The Daily Telegraph reports:
It’s good enough for the people and good enough for the government — but that’s not good enough for the Catholic church.
While the Yes vote for gay marriage was a convincing 61.6 per cent, the country’s most influential Catholic cleric Sydney Archbishop Anthony Fisher reckons that is not a majority. Because about 20 per cent of eligible Australians “abstained altogether”, Bishop Fisher claims actual support for same-sex marriage is really only about 49 per cent.
But the Archbishop’s comments were discounted by marriage equality campaigners, who said under his logic, only 30.5 per cent of Australians voted No. “It is disappointing that Bishop Fisher is the only No case leader ungraciously refusing to accept the result,” Equality Campaign spokesman Clint McGilvray said.
The Senate is expected next week to pass laws to allow same-sex marriage, but the citizenship crisis won’t be off the agenda. With Malcolm Turnbull scrapping the House of Representatives sitting which was scheduled to start on Monday, the upper house will be left on its own to deal with a private senator’s bill introduced by Liberal Dean Smith to change marriage laws.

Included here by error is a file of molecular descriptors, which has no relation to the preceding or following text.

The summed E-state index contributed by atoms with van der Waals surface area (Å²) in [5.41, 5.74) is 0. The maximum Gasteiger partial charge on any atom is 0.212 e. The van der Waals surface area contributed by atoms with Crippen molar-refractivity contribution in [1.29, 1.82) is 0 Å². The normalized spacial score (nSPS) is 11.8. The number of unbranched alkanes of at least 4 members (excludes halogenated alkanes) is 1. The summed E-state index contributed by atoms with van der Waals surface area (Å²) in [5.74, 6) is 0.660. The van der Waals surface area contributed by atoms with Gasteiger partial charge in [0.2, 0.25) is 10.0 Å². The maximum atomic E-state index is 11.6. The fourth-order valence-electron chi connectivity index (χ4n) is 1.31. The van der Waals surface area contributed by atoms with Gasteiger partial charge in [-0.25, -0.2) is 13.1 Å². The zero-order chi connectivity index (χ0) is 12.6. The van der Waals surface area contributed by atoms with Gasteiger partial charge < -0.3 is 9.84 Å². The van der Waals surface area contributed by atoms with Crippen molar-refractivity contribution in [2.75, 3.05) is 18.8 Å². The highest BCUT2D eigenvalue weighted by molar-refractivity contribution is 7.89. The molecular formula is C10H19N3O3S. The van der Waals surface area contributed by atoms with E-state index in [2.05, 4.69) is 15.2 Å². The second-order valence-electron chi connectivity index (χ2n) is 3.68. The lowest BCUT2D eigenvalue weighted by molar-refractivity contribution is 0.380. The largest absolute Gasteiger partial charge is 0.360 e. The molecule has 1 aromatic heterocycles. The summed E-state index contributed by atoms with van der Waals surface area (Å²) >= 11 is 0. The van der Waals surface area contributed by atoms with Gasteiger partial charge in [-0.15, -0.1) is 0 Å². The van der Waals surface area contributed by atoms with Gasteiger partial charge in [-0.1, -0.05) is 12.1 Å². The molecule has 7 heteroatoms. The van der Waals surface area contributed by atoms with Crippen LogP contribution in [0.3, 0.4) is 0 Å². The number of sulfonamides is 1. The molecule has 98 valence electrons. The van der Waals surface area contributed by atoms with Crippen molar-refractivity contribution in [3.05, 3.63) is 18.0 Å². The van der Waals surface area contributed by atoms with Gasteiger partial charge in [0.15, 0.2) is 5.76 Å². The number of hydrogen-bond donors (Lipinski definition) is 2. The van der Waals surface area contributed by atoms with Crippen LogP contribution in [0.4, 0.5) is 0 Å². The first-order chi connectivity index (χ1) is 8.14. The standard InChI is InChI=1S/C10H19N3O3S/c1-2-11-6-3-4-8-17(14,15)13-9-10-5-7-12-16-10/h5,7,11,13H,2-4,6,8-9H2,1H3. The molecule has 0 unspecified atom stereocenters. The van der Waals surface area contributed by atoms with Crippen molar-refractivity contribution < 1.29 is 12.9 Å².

It follows a national survey which returned a 61.6 per cent “yes” vote. The bill is expected to pass with coalition, Labor and crossbench senators having a free vote. If the same-sex marriage laws are passed before Wednesday night, it is possible the Senate could return to its regular program, including private senator’s business, on Thursday morning.
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